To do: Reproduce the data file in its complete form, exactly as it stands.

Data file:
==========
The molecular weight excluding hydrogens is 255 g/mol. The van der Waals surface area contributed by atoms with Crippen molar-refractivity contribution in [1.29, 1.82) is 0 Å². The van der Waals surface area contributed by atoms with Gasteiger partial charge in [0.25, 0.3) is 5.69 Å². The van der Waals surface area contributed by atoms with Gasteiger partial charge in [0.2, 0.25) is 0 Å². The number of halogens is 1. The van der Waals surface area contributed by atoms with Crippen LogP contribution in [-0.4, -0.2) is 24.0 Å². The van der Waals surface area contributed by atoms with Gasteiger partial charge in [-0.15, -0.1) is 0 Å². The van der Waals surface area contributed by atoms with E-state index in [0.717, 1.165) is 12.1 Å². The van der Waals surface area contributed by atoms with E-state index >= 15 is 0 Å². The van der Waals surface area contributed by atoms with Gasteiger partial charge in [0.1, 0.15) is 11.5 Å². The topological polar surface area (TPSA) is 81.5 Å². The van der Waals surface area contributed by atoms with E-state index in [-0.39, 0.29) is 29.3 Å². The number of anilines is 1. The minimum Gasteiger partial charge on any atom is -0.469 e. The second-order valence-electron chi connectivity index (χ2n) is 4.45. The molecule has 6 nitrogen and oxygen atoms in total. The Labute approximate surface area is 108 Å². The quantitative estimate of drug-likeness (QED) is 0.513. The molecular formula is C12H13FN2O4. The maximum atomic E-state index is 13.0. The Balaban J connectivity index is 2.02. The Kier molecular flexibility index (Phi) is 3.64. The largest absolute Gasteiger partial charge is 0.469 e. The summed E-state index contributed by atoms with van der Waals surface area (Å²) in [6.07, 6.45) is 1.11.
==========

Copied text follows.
The molecular weight excluding hydrogens is 255 g/mol. The van der Waals surface area contributed by atoms with Crippen molar-refractivity contribution in [1.29, 1.82) is 0 Å². The van der Waals surface area contributed by atoms with Gasteiger partial charge in [0.25, 0.3) is 5.69 Å². The van der Waals surface area contributed by atoms with Gasteiger partial charge in [0.2, 0.25) is 0 Å². The number of halogens is 1. The van der Waals surface area contributed by atoms with Crippen LogP contribution in [-0.4, -0.2) is 24.0 Å². The van der Waals surface area contributed by atoms with Gasteiger partial charge in [-0.15, -0.1) is 0 Å². The van der Waals surface area contributed by atoms with E-state index in [0.717, 1.165) is 12.1 Å². The van der Waals surface area contributed by atoms with E-state index >= 15 is 0 Å². The van der Waals surface area contributed by atoms with Gasteiger partial charge in [0.1, 0.15) is 11.5 Å². The topological polar surface area (TPSA) is 81.5 Å². The van der Waals surface area contributed by atoms with E-state index in [-0.39, 0.29) is 29.3 Å². The number of anilines is 1. The minimum Gasteiger partial charge on any atom is -0.469 e. The second-order valence-electron chi connectivity index (χ2n) is 4.45. The molecule has 6 nitrogen and oxygen atoms in total. The Labute approximate surface area is 108 Å². The quantitative estimate of drug-likeness (QED) is 0.513. The molecular formula is C12H13FN2O4. The maximum atomic E-state index is 13.0. The Balaban J connectivity index is 2.02. The Kier molecular flexibility index (Phi) is 3.64. The largest absolute Gasteiger partial charge is 0.469 e. The summed E-state index contributed by atoms with van der Waals surface area (Å²) in [6.07, 6.45) is 1.11.